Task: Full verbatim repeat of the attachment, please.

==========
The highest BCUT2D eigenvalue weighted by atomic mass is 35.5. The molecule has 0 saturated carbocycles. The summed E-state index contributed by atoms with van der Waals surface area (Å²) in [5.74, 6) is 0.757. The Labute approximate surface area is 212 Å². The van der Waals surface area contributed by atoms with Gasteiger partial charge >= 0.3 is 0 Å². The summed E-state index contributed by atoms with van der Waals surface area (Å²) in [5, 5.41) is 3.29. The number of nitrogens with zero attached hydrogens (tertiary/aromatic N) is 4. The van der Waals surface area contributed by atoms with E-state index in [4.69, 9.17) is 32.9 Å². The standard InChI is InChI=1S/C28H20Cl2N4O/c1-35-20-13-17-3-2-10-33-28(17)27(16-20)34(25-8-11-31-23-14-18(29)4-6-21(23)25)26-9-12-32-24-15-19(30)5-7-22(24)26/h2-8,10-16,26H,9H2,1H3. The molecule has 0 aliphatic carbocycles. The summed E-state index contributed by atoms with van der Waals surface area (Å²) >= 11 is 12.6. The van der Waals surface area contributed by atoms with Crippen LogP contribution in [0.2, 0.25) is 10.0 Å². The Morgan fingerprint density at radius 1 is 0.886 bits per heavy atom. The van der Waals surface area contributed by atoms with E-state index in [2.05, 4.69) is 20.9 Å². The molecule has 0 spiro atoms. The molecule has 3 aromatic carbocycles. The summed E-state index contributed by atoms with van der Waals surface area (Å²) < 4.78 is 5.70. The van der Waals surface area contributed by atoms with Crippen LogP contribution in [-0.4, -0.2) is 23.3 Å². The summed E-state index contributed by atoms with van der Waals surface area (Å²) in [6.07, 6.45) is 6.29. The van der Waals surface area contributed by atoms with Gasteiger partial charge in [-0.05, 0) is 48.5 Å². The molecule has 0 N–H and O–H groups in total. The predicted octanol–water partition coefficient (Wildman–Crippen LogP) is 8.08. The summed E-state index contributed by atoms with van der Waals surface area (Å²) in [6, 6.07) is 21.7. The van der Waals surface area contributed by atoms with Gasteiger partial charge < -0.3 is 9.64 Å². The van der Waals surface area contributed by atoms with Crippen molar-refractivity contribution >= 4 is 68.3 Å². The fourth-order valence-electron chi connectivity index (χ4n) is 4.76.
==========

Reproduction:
The highest BCUT2D eigenvalue weighted by atomic mass is 35.5. The molecule has 0 saturated carbocycles. The summed E-state index contributed by atoms with van der Waals surface area (Å²) in [5.74, 6) is 0.757. The Labute approximate surface area is 212 Å². The van der Waals surface area contributed by atoms with Gasteiger partial charge >= 0.3 is 0 Å². The summed E-state index contributed by atoms with van der Waals surface area (Å²) in [5, 5.41) is 3.29. The number of nitrogens with zero attached hydrogens (tertiary/aromatic N) is 4. The van der Waals surface area contributed by atoms with E-state index in [4.69, 9.17) is 32.9 Å². The standard InChI is InChI=1S/C28H20Cl2N4O/c1-35-20-13-17-3-2-10-33-28(17)27(16-20)34(25-8-11-31-23-14-18(29)4-6-21(23)25)26-9-12-32-24-15-19(30)5-7-22(24)26/h2-8,10-16,26H,9H2,1H3. The molecule has 0 aliphatic carbocycles. The summed E-state index contributed by atoms with van der Waals surface area (Å²) >= 11 is 12.6. The van der Waals surface area contributed by atoms with Crippen LogP contribution in [0.2, 0.25) is 10.0 Å². The Morgan fingerprint density at radius 1 is 0.886 bits per heavy atom. The van der Waals surface area contributed by atoms with E-state index in [2.05, 4.69) is 20.9 Å². The molecule has 0 spiro atoms. The molecule has 3 aromatic carbocycles. The summed E-state index contributed by atoms with van der Waals surface area (Å²) < 4.78 is 5.70. The van der Waals surface area contributed by atoms with Crippen LogP contribution in [-0.4, -0.2) is 23.3 Å². The summed E-state index contributed by atoms with van der Waals surface area (Å²) in [6.07, 6.45) is 6.29. The van der Waals surface area contributed by atoms with Gasteiger partial charge in [-0.05, 0) is 48.5 Å². The molecule has 0 N–H and O–H groups in total. The predicted octanol–water partition coefficient (Wildman–Crippen LogP) is 8.08. The summed E-state index contributed by atoms with van der Waals surface area (Å²) in [6, 6.07) is 21.7. The van der Waals surface area contributed by atoms with Gasteiger partial charge < -0.3 is 9.64 Å². The van der Waals surface area contributed by atoms with Crippen molar-refractivity contribution >= 4 is 68.3 Å². The fourth-order valence-electron chi connectivity index (χ4n) is 4.76.